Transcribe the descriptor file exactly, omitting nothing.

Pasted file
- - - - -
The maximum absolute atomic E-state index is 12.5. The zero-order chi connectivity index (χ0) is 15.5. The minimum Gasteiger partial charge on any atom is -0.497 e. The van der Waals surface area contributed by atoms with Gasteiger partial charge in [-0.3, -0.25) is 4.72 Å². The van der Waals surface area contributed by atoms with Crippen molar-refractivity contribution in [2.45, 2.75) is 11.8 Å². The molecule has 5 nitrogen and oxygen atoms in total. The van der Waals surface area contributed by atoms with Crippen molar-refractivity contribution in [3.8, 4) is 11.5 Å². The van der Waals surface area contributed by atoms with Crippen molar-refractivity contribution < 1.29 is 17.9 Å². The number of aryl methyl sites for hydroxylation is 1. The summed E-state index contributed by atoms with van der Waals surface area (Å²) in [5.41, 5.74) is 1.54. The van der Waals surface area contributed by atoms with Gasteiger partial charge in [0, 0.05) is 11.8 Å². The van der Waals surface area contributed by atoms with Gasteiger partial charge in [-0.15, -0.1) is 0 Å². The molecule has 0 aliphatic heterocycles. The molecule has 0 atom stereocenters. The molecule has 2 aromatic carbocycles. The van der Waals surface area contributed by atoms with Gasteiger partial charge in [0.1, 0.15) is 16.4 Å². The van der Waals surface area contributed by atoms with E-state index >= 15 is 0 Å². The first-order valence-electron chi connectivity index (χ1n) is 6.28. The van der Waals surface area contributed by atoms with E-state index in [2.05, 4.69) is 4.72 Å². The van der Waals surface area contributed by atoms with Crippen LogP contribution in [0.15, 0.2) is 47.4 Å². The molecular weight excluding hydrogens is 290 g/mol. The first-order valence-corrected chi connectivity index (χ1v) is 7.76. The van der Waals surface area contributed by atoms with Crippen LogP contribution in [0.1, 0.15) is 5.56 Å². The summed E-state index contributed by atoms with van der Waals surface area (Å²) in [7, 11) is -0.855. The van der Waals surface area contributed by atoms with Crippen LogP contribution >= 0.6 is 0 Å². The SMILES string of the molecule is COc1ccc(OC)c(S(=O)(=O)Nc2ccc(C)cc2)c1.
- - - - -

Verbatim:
The maximum absolute atomic E-state index is 12.5. The zero-order chi connectivity index (χ0) is 15.5. The minimum Gasteiger partial charge on any atom is -0.497 e. The van der Waals surface area contributed by atoms with Gasteiger partial charge in [-0.3, -0.25) is 4.72 Å². The van der Waals surface area contributed by atoms with Crippen molar-refractivity contribution in [2.45, 2.75) is 11.8 Å². The molecule has 5 nitrogen and oxygen atoms in total. The van der Waals surface area contributed by atoms with Crippen molar-refractivity contribution in [3.8, 4) is 11.5 Å². The van der Waals surface area contributed by atoms with Crippen molar-refractivity contribution < 1.29 is 17.9 Å². The number of aryl methyl sites for hydroxylation is 1. The summed E-state index contributed by atoms with van der Waals surface area (Å²) in [5.41, 5.74) is 1.54. The van der Waals surface area contributed by atoms with Gasteiger partial charge in [0, 0.05) is 11.8 Å². The van der Waals surface area contributed by atoms with Gasteiger partial charge in [-0.15, -0.1) is 0 Å². The molecule has 0 aliphatic heterocycles. The molecule has 0 atom stereocenters. The molecule has 2 aromatic carbocycles. The van der Waals surface area contributed by atoms with Gasteiger partial charge in [0.1, 0.15) is 16.4 Å². The van der Waals surface area contributed by atoms with E-state index >= 15 is 0 Å². The first-order valence-electron chi connectivity index (χ1n) is 6.28. The van der Waals surface area contributed by atoms with E-state index in [2.05, 4.69) is 4.72 Å². The van der Waals surface area contributed by atoms with Crippen LogP contribution in [0.15, 0.2) is 47.4 Å². The molecular weight excluding hydrogens is 290 g/mol. The first-order valence-corrected chi connectivity index (χ1v) is 7.76. The van der Waals surface area contributed by atoms with Crippen LogP contribution in [0.1, 0.15) is 5.56 Å². The summed E-state index contributed by atoms with van der Waals surface area (Å²) in [7, 11) is -0.855. The van der Waals surface area contributed by atoms with Crippen LogP contribution >= 0.6 is 0 Å². The SMILES string of the molecule is COc1ccc(OC)c(S(=O)(=O)Nc2ccc(C)cc2)c1.